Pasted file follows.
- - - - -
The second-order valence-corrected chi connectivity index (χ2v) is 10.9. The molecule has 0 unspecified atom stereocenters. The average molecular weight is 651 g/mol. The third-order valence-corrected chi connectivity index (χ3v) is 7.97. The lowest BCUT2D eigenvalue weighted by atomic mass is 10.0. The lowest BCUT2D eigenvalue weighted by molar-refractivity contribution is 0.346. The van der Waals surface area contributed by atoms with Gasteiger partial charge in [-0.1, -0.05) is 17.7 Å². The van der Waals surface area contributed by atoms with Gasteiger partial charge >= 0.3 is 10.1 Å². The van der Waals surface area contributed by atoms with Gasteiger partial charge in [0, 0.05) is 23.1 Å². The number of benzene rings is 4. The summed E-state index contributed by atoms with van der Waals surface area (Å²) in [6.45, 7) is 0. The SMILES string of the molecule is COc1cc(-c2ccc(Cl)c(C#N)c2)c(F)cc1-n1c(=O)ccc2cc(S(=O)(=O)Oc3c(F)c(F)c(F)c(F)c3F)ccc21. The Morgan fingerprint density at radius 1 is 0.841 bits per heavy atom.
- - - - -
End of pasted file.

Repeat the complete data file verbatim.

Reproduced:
The second-order valence-corrected chi connectivity index (χ2v) is 10.9. The molecule has 0 unspecified atom stereocenters. The average molecular weight is 651 g/mol. The third-order valence-corrected chi connectivity index (χ3v) is 7.97. The lowest BCUT2D eigenvalue weighted by atomic mass is 10.0. The lowest BCUT2D eigenvalue weighted by molar-refractivity contribution is 0.346. The van der Waals surface area contributed by atoms with Gasteiger partial charge in [-0.1, -0.05) is 17.7 Å². The van der Waals surface area contributed by atoms with Gasteiger partial charge >= 0.3 is 10.1 Å². The van der Waals surface area contributed by atoms with Gasteiger partial charge in [0, 0.05) is 23.1 Å². The number of benzene rings is 4. The summed E-state index contributed by atoms with van der Waals surface area (Å²) in [6.45, 7) is 0. The SMILES string of the molecule is COc1cc(-c2ccc(Cl)c(C#N)c2)c(F)cc1-n1c(=O)ccc2cc(S(=O)(=O)Oc3c(F)c(F)c(F)c(F)c3F)ccc21. The Morgan fingerprint density at radius 1 is 0.841 bits per heavy atom.